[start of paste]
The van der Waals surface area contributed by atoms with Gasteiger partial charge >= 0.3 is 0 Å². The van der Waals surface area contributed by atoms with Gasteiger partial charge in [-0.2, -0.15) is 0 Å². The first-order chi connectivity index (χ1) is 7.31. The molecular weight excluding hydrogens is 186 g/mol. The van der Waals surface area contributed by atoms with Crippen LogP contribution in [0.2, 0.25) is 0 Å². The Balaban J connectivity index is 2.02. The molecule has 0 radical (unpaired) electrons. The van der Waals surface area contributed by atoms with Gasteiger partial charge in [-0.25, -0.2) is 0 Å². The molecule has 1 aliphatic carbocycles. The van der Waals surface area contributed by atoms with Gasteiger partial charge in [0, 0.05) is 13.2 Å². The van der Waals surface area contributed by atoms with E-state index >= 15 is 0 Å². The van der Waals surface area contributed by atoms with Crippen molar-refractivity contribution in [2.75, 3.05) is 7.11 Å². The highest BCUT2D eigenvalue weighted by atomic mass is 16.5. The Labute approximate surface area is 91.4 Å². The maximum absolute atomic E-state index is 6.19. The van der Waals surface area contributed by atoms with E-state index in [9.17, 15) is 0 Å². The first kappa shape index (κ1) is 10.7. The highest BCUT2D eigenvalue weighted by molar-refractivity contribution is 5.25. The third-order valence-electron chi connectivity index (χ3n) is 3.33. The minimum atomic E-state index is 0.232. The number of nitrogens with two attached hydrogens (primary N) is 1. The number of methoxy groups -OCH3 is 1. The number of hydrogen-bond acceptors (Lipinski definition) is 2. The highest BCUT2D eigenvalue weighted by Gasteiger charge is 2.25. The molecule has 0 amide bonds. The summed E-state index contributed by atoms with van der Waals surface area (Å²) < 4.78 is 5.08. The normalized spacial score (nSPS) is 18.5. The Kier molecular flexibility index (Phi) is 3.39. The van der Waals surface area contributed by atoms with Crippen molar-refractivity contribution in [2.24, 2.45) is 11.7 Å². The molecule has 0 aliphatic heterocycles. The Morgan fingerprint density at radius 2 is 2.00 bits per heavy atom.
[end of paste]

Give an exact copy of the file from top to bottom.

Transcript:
The van der Waals surface area contributed by atoms with Gasteiger partial charge >= 0.3 is 0 Å². The van der Waals surface area contributed by atoms with Gasteiger partial charge in [-0.2, -0.15) is 0 Å². The first-order chi connectivity index (χ1) is 7.31. The molecular weight excluding hydrogens is 186 g/mol. The van der Waals surface area contributed by atoms with Crippen LogP contribution in [0.2, 0.25) is 0 Å². The Balaban J connectivity index is 2.02. The molecule has 0 radical (unpaired) electrons. The van der Waals surface area contributed by atoms with Gasteiger partial charge in [-0.25, -0.2) is 0 Å². The molecule has 1 aliphatic carbocycles. The van der Waals surface area contributed by atoms with Gasteiger partial charge in [0, 0.05) is 13.2 Å². The van der Waals surface area contributed by atoms with E-state index >= 15 is 0 Å². The van der Waals surface area contributed by atoms with Crippen molar-refractivity contribution in [2.75, 3.05) is 7.11 Å². The highest BCUT2D eigenvalue weighted by atomic mass is 16.5. The Labute approximate surface area is 91.4 Å². The maximum absolute atomic E-state index is 6.19. The van der Waals surface area contributed by atoms with E-state index in [9.17, 15) is 0 Å². The first kappa shape index (κ1) is 10.7. The highest BCUT2D eigenvalue weighted by molar-refractivity contribution is 5.25. The third-order valence-electron chi connectivity index (χ3n) is 3.33. The minimum atomic E-state index is 0.232. The number of nitrogens with two attached hydrogens (primary N) is 1. The number of methoxy groups -OCH3 is 1. The number of hydrogen-bond acceptors (Lipinski definition) is 2. The highest BCUT2D eigenvalue weighted by Gasteiger charge is 2.25. The molecule has 0 amide bonds. The summed E-state index contributed by atoms with van der Waals surface area (Å²) < 4.78 is 5.08. The normalized spacial score (nSPS) is 18.5. The Kier molecular flexibility index (Phi) is 3.39. The van der Waals surface area contributed by atoms with Crippen molar-refractivity contribution in [2.24, 2.45) is 11.7 Å². The molecule has 0 aliphatic heterocycles. The Morgan fingerprint density at radius 2 is 2.00 bits per heavy atom.